I did not realize this but this month GoodBookScents turned 6 months old – how exciting! I am impressed with myself that I have been able to keep it up for this long – I’m usually bad at starting a routine like that. It’s been a lot of fun and thank you whoever you are for reading this.
Well, this weekend I was able to finish The Night Circus. I haven’t been able to sit down and get a good chunk of reading done lately, mainly because I have been working on figuring out my life, so it was nice to curl up at night with a good book. And it was a very good book. I have been wanting to read it for a while, and I’m glad that I did.
There is a mental list I keep of authors whose prose I really enjoy. The true sign is when I have to stop, set the book down for a second, and process what I just read. Usually my thought process is half “Wow that was amazing” and half “Why didn’t I think of that!” Billy Collins is one writer on the list. Barbara Kingsolver is another. And now Erin Morgenstern is as well.
Usually this awe comes from the style of prose, and the way that an author can look at life. Billy Collins, for instance, takes mundane everyday experiences and is able to twist them into poetry through a fresh eye. With The Night Circus I was undoubtedly impressed with Morgernstern’s prose to be sure, but also the ideas that she comes up with. She has created her own fantastical world of magic and inserted it seamlessly into the early 1900’s. She has a real understanding of how magical realism is supposed to happen in a book.
I should probably give a brief description of what this book is about. It’s been getting a lot of attention recently (debut novel and #1 NY Times Best Seller and all). The plot revolves around two characters, Marco and Celia, who at a young age are bound in a magician’s duel. It’s hard not to give things away, but ultimately this duel happens at The Night Circus, a circus that is only open at night and features an array of interesting black and white tents. Morgenstern weaves character’s lives together through the circus, and it seems like it becomes a character itself, the main character, really, and is more important than any single character on their own. I think you have to read it to really understand what I am saying.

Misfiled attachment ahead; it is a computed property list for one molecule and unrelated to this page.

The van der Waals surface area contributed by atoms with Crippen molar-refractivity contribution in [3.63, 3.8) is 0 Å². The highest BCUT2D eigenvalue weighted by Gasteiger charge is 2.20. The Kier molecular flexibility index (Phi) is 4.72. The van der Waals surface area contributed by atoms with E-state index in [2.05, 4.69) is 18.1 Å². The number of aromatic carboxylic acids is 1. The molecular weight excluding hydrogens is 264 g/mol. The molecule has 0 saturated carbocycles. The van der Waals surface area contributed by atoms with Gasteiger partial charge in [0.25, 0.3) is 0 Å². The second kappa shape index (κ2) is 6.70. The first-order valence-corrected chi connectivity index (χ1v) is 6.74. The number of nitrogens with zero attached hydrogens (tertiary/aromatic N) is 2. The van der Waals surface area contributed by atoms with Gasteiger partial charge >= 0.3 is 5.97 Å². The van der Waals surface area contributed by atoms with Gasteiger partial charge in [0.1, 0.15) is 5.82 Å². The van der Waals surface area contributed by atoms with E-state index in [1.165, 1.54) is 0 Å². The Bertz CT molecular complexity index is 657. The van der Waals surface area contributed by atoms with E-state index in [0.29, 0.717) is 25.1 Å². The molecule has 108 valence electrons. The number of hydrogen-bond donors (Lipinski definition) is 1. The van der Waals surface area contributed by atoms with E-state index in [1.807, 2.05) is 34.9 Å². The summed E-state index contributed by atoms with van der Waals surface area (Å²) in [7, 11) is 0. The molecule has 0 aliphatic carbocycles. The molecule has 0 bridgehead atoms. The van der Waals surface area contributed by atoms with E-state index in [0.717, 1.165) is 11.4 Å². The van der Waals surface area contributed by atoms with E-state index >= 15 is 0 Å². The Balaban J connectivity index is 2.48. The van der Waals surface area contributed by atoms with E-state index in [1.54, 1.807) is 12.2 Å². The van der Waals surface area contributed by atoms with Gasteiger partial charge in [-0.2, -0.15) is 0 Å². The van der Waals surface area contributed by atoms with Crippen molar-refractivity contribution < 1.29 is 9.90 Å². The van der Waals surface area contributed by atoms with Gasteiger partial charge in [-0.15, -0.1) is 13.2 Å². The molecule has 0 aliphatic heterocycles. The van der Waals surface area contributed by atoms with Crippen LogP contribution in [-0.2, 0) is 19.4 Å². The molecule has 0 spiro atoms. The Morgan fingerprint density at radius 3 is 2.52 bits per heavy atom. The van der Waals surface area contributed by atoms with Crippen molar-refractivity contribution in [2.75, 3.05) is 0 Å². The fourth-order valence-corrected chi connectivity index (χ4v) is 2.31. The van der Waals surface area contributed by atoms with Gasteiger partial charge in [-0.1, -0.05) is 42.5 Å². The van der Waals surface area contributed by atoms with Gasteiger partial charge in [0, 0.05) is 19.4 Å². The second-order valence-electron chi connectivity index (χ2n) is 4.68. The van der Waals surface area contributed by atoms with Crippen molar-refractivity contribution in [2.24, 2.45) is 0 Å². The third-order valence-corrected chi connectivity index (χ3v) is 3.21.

The Night Circus is one of those books with tons of small details that all weave together in the end of the story. I know that if I read it again, which I am looking forward to doing in the future, I would catch more small details than I did on the first read, which would make the book even more interesting. It’s one of those books. It is very visual with all the black, white and red imagery, which makes for an easy and enjoyable read, but Morgenstern’s ideas are so magical and unique -like Celia’s dress that she wears to a party that changes colors to compliment whoever she is with, that I could not help but be impressed. The detail of the book is amazing, and the nature of the magic is very interesting. It is clearly more than trickery and mirrors – it is real, but it is also an art form that can be taught. There is a certain element of mystery about the hows and whys of magic in the story, but that, I think makes it more interesting. There is also a definite dark undertone to the book and the world that Morgenstern has created. It’s magic for an adult audience.
I am still gathering my thoughts about this book, but I know that it was a very good read, and that overall I am impressed. I want to visit the world of The Night Circus and talk about it with Erin Morgenstern, and get inside her head. She also has an interesting blog on her website that has some pretty cool flash fiction on it as well. The Night Circus is not a book, I feel, that can be summed up easily in one little blog post, but it is an great and rather unique read.